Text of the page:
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Q&A with Ben Roethlisberger


Mark Kaboly | Tribune-Review

Tuesday’s Q&A with Ben Roethlisberger

(Opening statement)
It was a crazy ending, and I’m glad I wasn’t in that game. As an offensive player, sure, I’d say it was a tie (that goes to the offensive player). If I was on defense, no, but it’s tough. Like I’ve said, I’m glad that I wasn’t put in that situation.

(Any different than regular refs?)
Well, (pauses), it’s hard. It’s just different, but part of me feels bad for the guys (referees), because they’re not used to this. It’s tough. Even the regular officials make mistakes. Everyone’s human, but they’re just getting extra criticized. Somebody made a good point this morning, that I don’t know if we should be blaming the refs as much as the league, (NFL Commissioner Roger) Goodell, the owners, I don’t know who it is. But maybe it’s not just the officials. They’re in a tough situation, and it can’t be easy.

(How much freelancing is going on?)
I probably didn’t speak clearly enough. It wasn’t necessarily that I called plays as much as I used hand signals. I really didn’t think it would get blown up as much as it did, and I know some people are saying that I’ve been resistant to Todd (Haley). But it’s one of those things that we went to Todd, and it’s in the playbook now. It was simply a signal that I used with our receivers on two different occasions. One was on the fourth-and-one, (where) we got the ball to Mike (Wallace). The other one was later on third down to Emmanuel (Sanders). So, we converted on both plays. It worked out. The point of me saying that … where everybody is on the same page (with) me using signals that we’ve had for a long time that weren’t necessarily in the offense, but they are now. So, it’s just good that we’re on the same page.

(Envision no-huddle success so early?)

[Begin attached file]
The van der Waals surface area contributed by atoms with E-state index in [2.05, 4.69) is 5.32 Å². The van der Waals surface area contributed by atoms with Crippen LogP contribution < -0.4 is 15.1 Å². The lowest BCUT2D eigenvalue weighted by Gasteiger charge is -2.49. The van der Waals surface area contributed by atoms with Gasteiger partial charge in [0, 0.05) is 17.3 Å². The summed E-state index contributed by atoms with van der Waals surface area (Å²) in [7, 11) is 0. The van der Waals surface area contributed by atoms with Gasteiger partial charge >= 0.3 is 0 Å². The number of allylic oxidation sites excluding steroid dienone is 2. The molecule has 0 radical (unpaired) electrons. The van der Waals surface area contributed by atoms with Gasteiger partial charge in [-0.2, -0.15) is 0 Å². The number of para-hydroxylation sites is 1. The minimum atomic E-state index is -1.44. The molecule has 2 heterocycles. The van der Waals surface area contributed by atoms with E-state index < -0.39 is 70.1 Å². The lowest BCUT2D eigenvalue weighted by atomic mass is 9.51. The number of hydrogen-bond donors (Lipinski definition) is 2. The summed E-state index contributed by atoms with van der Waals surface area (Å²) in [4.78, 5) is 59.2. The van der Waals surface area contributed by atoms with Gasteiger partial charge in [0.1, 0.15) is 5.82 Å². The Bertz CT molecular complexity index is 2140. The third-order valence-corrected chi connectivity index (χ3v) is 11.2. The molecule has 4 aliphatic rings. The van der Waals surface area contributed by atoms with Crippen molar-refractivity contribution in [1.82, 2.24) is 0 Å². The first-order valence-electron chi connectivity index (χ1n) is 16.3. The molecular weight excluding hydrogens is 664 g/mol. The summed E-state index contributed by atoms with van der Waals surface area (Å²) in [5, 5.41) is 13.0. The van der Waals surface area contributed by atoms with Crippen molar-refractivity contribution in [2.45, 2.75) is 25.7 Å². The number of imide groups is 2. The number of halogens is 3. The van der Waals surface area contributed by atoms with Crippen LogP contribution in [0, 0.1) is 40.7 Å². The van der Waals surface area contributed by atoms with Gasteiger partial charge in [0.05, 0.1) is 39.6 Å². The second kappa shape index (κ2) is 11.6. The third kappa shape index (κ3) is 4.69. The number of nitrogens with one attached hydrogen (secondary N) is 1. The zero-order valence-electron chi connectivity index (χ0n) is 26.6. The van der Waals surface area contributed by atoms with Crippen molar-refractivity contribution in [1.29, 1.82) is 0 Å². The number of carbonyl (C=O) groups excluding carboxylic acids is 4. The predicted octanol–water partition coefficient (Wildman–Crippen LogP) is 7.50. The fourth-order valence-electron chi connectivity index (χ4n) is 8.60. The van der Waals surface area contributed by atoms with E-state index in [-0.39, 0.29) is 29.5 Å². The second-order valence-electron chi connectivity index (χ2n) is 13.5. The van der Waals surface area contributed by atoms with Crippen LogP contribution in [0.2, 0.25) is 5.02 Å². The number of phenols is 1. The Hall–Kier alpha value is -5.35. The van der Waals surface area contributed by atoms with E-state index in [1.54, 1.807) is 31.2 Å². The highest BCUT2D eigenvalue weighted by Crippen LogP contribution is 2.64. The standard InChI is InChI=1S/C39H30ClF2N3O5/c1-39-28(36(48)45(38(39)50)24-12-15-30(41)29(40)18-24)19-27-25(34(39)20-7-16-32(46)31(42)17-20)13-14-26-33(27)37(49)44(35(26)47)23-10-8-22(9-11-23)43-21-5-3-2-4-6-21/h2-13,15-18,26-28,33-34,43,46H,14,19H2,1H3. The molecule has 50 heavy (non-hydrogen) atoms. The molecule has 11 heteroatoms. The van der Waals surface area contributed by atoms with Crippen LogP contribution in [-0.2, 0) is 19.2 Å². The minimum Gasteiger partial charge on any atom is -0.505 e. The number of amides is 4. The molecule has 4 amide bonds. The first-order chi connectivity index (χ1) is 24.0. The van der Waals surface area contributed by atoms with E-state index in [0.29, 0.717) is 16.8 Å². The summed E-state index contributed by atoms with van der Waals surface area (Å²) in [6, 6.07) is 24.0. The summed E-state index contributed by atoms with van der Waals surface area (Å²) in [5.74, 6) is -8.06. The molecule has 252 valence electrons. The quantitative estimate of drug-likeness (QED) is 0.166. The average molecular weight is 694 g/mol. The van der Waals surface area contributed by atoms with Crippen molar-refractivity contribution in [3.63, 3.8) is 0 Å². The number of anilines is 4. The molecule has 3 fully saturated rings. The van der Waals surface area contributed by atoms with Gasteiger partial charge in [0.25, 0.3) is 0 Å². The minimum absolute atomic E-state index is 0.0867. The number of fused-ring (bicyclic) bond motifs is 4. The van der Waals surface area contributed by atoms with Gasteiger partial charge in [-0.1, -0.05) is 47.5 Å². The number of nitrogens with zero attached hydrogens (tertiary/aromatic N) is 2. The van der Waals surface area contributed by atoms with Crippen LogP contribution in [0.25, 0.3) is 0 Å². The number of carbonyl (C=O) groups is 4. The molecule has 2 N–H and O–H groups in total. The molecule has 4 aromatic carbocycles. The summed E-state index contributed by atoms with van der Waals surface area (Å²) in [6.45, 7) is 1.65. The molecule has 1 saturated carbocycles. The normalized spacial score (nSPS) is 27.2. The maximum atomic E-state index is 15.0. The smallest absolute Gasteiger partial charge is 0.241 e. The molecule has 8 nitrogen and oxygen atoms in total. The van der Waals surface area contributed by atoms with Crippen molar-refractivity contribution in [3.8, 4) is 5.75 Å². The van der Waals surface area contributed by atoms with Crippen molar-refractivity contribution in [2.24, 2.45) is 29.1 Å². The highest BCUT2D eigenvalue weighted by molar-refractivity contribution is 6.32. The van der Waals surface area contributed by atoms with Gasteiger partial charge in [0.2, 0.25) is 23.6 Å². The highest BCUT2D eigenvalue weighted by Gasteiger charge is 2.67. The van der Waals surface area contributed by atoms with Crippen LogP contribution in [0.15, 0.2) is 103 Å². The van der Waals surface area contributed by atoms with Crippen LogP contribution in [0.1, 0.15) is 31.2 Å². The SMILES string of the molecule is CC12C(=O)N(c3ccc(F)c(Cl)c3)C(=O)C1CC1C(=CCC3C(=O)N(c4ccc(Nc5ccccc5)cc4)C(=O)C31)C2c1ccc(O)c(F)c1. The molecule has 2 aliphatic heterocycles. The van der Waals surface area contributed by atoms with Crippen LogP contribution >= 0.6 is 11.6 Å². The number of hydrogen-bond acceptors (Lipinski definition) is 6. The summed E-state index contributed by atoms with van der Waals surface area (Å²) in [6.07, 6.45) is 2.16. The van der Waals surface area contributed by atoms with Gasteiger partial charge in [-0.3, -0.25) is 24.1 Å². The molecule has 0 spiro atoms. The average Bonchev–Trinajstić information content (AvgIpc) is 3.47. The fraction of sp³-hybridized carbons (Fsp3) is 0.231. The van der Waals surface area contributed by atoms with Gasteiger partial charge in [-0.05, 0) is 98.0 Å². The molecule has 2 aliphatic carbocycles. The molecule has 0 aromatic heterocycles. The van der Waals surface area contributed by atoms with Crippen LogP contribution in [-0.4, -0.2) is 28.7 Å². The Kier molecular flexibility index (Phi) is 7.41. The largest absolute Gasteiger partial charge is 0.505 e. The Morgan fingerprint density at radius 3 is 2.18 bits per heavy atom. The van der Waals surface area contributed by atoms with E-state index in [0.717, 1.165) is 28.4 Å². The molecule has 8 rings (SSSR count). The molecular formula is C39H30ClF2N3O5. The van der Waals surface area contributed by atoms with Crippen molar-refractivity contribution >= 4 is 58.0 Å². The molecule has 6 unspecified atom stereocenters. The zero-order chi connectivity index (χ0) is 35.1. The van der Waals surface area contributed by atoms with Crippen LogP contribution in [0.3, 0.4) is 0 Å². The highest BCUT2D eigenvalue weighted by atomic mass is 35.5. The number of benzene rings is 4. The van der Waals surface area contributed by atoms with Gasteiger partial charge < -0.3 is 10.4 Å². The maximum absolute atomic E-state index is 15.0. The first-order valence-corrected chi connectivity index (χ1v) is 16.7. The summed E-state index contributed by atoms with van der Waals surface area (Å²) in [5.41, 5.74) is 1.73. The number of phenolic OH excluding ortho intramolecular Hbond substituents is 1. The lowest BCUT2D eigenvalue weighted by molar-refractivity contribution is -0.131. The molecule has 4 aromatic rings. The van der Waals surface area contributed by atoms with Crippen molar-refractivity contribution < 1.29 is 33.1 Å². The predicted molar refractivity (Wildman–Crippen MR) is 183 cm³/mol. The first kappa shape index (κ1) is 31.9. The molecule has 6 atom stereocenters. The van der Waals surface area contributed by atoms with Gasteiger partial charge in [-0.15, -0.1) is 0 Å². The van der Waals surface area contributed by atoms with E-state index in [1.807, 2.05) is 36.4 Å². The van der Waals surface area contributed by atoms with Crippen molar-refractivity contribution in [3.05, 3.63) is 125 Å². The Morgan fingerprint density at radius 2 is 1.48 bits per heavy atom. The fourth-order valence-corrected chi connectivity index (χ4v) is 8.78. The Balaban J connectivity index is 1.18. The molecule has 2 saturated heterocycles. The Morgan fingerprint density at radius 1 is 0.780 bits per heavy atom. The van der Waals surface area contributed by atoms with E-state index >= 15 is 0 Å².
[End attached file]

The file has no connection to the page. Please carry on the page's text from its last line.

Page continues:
We work very hard at it and put a lot of extra work in, me, the receivers, tight ends, the line, the coaches, and we ask a lot of questions and got a lot of answers. So, this is just a lot of hard work paying off.

(Few opportunities for big plays?)
We still have opportunities to do that, but I think they’re just taking it away. We called a couple deep ones, but they either were in the right defense or doubled our deep guy. But we still have had some opportunities, maybe not quite as many (as in Bruce Arians’ play book), but it’s probably close. I don’t know the exact number, but it’s probably pretty close. And we still have a few shots.

(Talk to Arians lately?)
We talk every week, and I mostly ask about Andrew (Luck) about how he’s doing. I’m always interested in the other quarterbacks in the league.

(New terminology?)
The good thing is that we’re getting better with the hand signals. Not only did we have to learn new words (for the plays), but we had to learn new hand signals. So, that’s been tricky, but I think we’ve done a good job. And I think you have to give credit to the wide receivers, because they’re the ones who have had to learn the most. That’s why we reverted to old signals, because we all knew them and knew them for such a long time. So, on two different occasions, we used a simple signal, and they worked. … It’s not like I was going against (Haley), because he probably would have agreed to it if we went to him first. But it first came up in the game, and now it’s in the playbook. It was just a simple, little hand signal.

(Haley passed a lot in Arizona?)
I think Todd uses what he has, and in Arizona he had some great wide receiver weapons and Kurt Warner was a great quarterback. In Kansas City, they had Charles and a great running game, so that allowed him to do more with that. … We’ve got some pretty good weapons in the running game and the passing game, and I thought we ran the ball pretty efficiently last week when we ran it. It’s just that we threw the ball more, because we could. We had a lot of success throwing the ball because we were successful, so why not throw it. We’re not going to run the ball just because we’re supposed to. So, last week, we were more successful throwing the ball, so we threw it.




Author: Mark Kaboly

Mark Kaboly is the Pittburgh Steelers beat writer for the Tribune-Review. Mark has covered more than 300 NFL football games in all 32 NFL cities as well as four Super Bowls -- XL in Detroit, XLIII in Tampa, XLV in Dallas and 50 in San Francisco. A Belle Vernon Area graduate, Mark earned a Bachelor of Arts degree in English with a specialization in journalism from California University of Pennsylvania. Mark lives in Port Vue with his wife, Jennifer; daughter Briella; and boys Rocco and Bugsley Pug

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